Camouflaged Earnings Management

Posted by R. Christopher Small, Co-editor, HLS Forum on Corporate Governance and Financial Regulation, on Wednesday January 26, 2011 at 9:14 am
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Editor’s Note: The following post comes to us from Itay Kama, Assistant Professor of Accounting at Tel Aviv University and Nahum Melumad, Professor of Accounting and Business Law at Columbia University.

In the paper, Camouflaged Earnings Management, which was recently made publicly available on SSRN, we argue that cash management (in particular one that converts accruals into cash or vice versa) may reduce the transparency of possible earnings management. In recent years, there has been increased scrutiny of financial reporting and greater analysts and investors attention to indicators of potential earnings management, in particular, to cash and accruals relative to earnings and revenues. We assert that, in response, firms have increased their focus on cash management aimed at aligning these variables, which has resulted in camouflaged earnings management.

Analytically, we develop indicators of camouflaged earnings management and use them empirically to test whether the alignment of cash and earnings has intensified following the legislation of the Sarbanes-Oxley Act (SOX). The empirical results are all in line with, and reinforce, our assertion.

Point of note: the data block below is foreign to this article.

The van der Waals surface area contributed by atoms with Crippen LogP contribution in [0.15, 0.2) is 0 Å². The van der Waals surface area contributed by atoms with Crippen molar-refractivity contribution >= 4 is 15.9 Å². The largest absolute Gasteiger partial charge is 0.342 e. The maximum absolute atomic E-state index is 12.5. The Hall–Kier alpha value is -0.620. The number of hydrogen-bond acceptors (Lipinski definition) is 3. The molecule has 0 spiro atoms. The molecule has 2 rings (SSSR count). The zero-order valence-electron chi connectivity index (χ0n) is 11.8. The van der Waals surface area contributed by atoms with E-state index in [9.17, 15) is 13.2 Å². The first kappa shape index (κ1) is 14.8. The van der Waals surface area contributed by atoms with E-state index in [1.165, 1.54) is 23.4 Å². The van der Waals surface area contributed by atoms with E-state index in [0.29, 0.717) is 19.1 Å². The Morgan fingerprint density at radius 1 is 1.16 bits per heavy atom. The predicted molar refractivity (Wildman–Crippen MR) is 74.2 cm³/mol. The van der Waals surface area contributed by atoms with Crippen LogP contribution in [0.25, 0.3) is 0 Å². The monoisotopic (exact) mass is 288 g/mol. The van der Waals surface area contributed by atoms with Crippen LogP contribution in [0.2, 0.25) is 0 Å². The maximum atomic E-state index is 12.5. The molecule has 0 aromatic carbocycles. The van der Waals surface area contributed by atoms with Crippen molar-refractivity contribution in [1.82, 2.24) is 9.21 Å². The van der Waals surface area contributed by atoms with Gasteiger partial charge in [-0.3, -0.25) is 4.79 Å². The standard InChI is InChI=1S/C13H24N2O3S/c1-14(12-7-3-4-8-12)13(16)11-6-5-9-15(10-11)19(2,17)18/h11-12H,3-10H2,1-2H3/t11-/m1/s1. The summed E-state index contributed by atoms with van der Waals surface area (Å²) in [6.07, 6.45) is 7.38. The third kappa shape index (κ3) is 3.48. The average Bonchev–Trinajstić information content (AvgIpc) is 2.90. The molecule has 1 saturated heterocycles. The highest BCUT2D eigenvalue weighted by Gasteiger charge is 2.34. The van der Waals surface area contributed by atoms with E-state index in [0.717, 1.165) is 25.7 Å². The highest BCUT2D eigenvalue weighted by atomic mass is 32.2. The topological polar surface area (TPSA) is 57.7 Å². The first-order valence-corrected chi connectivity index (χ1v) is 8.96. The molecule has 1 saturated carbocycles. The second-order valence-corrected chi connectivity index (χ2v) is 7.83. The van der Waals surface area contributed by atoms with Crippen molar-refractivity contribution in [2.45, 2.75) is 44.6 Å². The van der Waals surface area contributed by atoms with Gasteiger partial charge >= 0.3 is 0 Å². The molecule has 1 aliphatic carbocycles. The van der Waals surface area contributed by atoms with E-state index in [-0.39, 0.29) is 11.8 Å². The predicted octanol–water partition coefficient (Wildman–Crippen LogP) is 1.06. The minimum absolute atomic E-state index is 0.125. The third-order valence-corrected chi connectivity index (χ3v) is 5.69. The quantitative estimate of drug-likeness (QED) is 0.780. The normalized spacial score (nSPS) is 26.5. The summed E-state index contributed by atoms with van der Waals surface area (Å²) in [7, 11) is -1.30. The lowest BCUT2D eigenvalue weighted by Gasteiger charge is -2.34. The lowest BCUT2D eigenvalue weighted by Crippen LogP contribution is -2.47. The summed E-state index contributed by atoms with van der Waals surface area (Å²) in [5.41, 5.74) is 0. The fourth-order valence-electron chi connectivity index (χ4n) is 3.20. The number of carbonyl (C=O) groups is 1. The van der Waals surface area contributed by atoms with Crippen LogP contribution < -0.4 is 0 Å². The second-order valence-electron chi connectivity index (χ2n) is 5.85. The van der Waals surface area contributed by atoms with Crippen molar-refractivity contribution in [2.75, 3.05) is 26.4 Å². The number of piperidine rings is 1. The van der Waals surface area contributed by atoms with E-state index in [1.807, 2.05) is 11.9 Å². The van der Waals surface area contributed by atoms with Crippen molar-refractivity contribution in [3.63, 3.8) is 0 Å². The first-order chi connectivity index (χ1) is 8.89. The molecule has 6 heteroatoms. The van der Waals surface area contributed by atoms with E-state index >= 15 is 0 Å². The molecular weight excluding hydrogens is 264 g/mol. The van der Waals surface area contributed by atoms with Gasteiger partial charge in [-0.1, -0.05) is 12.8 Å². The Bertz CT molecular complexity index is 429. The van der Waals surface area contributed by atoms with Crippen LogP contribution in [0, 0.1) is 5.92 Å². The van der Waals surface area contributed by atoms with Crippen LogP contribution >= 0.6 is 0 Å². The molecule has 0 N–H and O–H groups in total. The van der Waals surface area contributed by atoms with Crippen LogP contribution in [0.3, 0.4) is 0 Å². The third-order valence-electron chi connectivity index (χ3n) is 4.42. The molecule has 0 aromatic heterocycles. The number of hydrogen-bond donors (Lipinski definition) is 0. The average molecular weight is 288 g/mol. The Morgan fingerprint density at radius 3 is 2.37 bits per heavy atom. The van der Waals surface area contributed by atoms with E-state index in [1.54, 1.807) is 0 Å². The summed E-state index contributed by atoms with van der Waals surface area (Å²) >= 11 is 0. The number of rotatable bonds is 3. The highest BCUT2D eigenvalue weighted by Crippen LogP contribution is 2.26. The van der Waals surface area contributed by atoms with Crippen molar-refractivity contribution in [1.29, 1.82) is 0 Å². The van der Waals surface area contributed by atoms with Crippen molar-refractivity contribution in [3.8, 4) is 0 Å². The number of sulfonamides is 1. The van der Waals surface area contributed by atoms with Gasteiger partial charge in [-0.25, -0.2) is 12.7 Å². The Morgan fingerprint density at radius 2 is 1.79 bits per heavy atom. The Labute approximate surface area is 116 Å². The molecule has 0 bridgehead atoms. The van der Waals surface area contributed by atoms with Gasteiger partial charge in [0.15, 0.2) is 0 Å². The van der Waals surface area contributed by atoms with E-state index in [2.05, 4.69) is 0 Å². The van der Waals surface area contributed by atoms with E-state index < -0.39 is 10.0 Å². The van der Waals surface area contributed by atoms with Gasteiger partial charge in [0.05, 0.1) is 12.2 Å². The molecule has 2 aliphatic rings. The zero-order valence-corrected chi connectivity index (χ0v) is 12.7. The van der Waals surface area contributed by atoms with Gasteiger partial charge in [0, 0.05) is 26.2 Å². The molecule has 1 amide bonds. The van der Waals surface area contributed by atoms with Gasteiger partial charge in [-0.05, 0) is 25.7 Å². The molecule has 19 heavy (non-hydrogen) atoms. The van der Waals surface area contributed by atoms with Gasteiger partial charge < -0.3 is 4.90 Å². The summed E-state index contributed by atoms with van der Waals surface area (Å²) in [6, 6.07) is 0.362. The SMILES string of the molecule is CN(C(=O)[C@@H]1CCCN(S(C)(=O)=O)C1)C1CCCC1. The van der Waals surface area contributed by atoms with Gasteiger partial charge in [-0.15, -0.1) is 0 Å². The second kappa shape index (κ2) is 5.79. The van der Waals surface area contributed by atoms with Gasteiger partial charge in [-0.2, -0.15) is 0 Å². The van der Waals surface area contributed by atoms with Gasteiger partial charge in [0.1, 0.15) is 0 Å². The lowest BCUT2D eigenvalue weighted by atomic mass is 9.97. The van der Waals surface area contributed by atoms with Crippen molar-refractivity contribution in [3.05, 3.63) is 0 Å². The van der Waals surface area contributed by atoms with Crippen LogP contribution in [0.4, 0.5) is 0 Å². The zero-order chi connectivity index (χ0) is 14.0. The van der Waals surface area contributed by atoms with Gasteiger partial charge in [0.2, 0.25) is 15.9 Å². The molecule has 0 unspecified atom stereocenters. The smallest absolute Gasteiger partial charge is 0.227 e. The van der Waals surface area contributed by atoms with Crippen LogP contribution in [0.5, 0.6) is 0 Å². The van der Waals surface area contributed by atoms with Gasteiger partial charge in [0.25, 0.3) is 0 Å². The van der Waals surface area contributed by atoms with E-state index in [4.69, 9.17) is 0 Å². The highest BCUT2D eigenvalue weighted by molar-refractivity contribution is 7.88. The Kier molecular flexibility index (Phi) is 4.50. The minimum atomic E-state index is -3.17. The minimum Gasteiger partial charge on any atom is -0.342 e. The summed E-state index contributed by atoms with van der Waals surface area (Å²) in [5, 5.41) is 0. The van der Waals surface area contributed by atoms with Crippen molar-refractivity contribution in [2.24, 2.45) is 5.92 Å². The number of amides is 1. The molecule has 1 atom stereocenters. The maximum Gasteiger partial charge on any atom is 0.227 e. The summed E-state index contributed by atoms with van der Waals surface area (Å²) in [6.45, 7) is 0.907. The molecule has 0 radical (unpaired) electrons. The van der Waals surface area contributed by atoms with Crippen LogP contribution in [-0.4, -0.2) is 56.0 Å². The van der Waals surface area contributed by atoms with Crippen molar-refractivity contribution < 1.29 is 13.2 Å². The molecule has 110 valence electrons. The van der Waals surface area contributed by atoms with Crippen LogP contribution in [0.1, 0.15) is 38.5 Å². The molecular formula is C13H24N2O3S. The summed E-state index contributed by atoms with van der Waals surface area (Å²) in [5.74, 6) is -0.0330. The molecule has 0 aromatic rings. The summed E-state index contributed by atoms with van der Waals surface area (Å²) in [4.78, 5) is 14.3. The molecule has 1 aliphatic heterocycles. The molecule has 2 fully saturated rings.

The main contributions of our study are as follows. We propose that on top of switching from accrual-based to real earnings management in response to SOX (as suggested by the extant literature), firms continued to engage in earnings management but have also attempted to camouflage the earnings management through cash management. We develop new proxies for accruals-conversion cash management that we use to test our assertion. An important implication of our study is that a comprehensive investigation of earnings management (and not necessarily one with respect to SOX) should consider the possibility of camouflaged earnings management through cash management. Ignoring this option may amount to the omission of an important correlated variable, and thus could result in misleading inferences.

The full paper is available for download here.

 

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